Lymphoid tissue and organs contain a lot of lymphocytes and other white blood cells.
The primary lymphoid organs include the thymus and bone marrow.
This organ is most active during childhood, reaching its largest size around puberty, with a weight of approximately 30 to 40 grams.
This process, along with regulatory T cells help prevent autoimmunity.
This is a low power image of a neonatal thymus.
At this magnification, the thin collagenous capsule is a little hard to see, but if we zoom in a little further, we can see the capsule more clearly, as well as the connective tissue that extends inward from the capsule into the thymus, forming incomplete lobules.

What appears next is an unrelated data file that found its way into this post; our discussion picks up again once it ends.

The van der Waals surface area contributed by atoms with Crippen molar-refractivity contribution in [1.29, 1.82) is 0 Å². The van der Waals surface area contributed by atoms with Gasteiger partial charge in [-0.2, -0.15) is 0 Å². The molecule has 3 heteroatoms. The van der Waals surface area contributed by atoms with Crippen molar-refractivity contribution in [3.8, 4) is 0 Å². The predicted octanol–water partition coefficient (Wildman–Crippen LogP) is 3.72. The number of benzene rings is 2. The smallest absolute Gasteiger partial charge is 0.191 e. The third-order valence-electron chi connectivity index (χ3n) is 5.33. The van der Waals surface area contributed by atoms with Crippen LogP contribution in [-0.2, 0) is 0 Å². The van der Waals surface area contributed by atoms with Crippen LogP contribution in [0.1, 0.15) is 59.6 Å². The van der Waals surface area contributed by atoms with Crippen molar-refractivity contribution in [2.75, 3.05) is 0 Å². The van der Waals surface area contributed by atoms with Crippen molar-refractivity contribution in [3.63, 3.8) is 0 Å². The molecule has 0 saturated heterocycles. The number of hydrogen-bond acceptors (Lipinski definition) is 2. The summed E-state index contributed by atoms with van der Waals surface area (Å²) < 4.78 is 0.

The lobules of both adult and neonatal thymi have inner regions that stain light purple and pink, which is called the thymic medulla; and the outer regions of the lobules are more basophilic or dark purple, which represents the cortex of the thymus.
The clear distinction between the inner medulla and outer cortex of each lobe is typically more prominent in early childhood, similar to the image on the right of the neonatal thymus.
If we look at the thymic cortex at high magnification, we see that the dark purple color of the cortex is mainly from densely packed and very basophilic T lymphoblasts, which are also called thymocytes.